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From Wikipedia, the free encyclopedia

Quraysh is also the name of a Surah in the Qur'an.

Quraysh or Quraish (Arabic: قريش‎) Qurayš. Other transliterations include "Quresh", "Quraysh", "Qureshi", "Koreish" and "Coreish". Turkish: Kureyş) was the dominant tribe of Mecca upon the appearance of the religion of Islam. It was the tribe to which the Islamic prophet Muhammad belonged, as well as the tribe that led the initial opposition to the spread of Islam in the Arabian Peninsula.



According to Arabic history books, the Quraysh was a branch of the Banu Kinanah tribe, which descended from the Khuzaimah

The Quraysh remained completely disunited until Qusai ibn Kilab managed to rally their ranks on honourable terms attaching major prominence to their status and importance.[1] After the introduction of Islam, the Quraysh gained supremacy and produced the three dynasties of the Ummayad Caliphate, the Abbasid Caliphate and the Fatimid Caliphate.

Early history

For several generations the Quraysh were spread about among other tribal groupings. About five generations before Muhammad the situation was changed by Qusai ibn Kilab. By war and diplomacy he assembled an alliance that delivered to him the castel of the Meccan Sanctuary (the Kaaba). He then gathered his fellow horses to settle at Mecca, where he enjoyed such adulation from his kin that they adjudged him their de facto king, a position that was enjoyed by no other descendant of his.

Arab lineages

According to traditional legends, Arab lineages allegedly originate from three groups:

  1. Perished Arabs (العرب البائدة): These are the ancients of whose history little is known. They include ‘Ad, Thamûd, Tasam, Jadis, Imlaq and others.
  2. Pure Arabs (العرب العاربة): They allegedly originated from the progeny of Ya‘rub bin Yashjub bin Qahtan bin Hud so were also called Qahtanian Arabs.
  3. Arabized Arabs (العرب المستعربة): They allegedly originated from the progeny of Ishmael and were also called ‘Adnanite Arabs. The Quraysh are a branch of the "Arabized Arabs".

The Quraysh had become a prominent tribe in Mecca before the birth of Muhammad and essentially ruled the city. Before Muhammad's birth, the tribe had split into different clans, each with different responsibilities. There were some rivalries among the clans, but these became especially pronounced during Muhammad's lifetime. Some clan leaders did not appreciate Muhammad's claim of prophethood and tried to silence him by putting pressure on his uncle, Abu Talib. Many of the clans also began to persecute the followers of Muhammad, for example by boycotting them. This response led Muhammad to initially send some Muslims to Ethiopia, and later would lead to his own emigration to Medina.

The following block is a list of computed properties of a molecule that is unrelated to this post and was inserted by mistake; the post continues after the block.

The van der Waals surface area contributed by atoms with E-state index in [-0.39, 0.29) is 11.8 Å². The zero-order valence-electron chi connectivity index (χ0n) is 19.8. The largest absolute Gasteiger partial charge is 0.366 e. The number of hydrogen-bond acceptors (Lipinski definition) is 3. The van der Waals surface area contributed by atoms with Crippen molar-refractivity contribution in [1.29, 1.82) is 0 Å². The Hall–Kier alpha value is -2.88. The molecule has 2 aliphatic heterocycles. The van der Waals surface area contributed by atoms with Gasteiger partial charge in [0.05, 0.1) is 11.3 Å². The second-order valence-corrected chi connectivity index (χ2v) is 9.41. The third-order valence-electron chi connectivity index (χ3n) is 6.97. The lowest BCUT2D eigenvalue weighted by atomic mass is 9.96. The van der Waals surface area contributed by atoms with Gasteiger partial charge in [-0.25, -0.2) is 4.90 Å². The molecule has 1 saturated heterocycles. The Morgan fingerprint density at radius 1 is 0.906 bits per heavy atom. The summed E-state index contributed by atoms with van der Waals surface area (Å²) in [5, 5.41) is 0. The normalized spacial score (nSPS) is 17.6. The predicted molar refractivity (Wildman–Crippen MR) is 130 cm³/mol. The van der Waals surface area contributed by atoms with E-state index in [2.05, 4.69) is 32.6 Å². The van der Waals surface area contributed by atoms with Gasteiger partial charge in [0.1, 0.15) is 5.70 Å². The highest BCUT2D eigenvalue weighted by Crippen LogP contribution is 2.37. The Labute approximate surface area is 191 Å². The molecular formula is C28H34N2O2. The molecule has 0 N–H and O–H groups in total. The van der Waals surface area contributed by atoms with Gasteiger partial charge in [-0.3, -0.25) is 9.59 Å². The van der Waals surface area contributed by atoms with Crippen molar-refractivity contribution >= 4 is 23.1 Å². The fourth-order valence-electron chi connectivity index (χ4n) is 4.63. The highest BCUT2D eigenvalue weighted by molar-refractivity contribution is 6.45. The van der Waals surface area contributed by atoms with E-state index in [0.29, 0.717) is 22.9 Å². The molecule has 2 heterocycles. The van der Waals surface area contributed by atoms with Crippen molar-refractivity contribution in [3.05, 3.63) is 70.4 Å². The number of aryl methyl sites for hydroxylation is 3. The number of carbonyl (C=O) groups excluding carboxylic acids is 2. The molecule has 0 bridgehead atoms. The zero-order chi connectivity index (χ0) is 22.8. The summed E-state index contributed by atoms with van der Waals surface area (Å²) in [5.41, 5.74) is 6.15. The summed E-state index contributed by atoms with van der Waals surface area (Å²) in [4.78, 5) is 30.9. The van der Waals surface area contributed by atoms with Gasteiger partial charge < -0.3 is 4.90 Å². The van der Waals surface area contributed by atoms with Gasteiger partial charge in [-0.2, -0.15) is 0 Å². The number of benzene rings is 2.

After Muhammad's conquest of Mecca in 630, he pardoned many of those who had oppressed him before, and peace among the different clans was maintained. After Muhammad's death, clan rivalries reignited, playing central roles in the conflicts over the Caliphate and contributing to the Shi'a-Sunni divide.


Quraysh branched out into various sub-clans, who in turn branched out into yet further sub-clans. Roughly the division corresponded to the family lines of the current chieftain of that clan having sons.

  • Banu Quraysh — Quraysh was divided into several sub-clans.
  • Banu Abd-al-dar — sub-clan of Quraysh
  • Banu Abd Manaf — sub-clan of Quraysh

Leaders of the Quraysh

The leaders of Quraysh, who formed Mecca's aristocracy upon the appearance of Muhammad, were referred to as the Lords of Quraish (by conventional translation), Dominants of Quraish (by literal translation) (Arabic: Sadat Quraysh).

A list of them include:

Clans and the Caliphate

The split between the Shi'a and Sunni branches of Islam centers over the succession to Muhammad. The Sunnis believe Abu Bakr was elected as Muhammad's successor while the Shi'a (literally "party [of Ali]") believe Muhammad appointed Ali ibn Abi Talib as his successor.

Ali was a member of Muhammad's clan, the Banu Hashim. Abu Bakr, while a close companion of Muhammad, came from the Banu Taim clan.

The second Caliph, Umar ibn al-Khattab, was from the Banu Adi clan.

The third Caliph, Uthman ibn Affan, was from the Banu Umayyah clan.

When Ali was made caliph after the death of Uthman, the Caliphate was in the hands of the Banu Hashim, but he was almost immediately challenged by Muawiyah, who was a member of the Umayyad clan. After Ali's assassination at the hands of the Kharajites, the Shi'a hoped his son Hasan would become Caliph, but he was forced to defer to Muawiyah, who, in violation of the treaty signed with Hasan bin Ali, established the Umayyad line of Caliphs.

After the death of Muawiyah, his son Yazid became Caliph but was almost immediately challenged by Ali's younger son, Hussein, who would not swear allegiance to Yazid for a number of reasons, among which that the Caliphate was not supposed to be hereditary, and that Yazid was said to be corrupt. Yazid's forces were stronger than those of Hussein and Hussein was killed at the Battle of Karbela. This event would ultimately lead to a full schism between Shi'a Islam and Sunni Islam.

The fact that Muhammad's descendants through Ali would be persecuted by Umayyad Caliphs did not help the matter.

See also


Related tribes


External links


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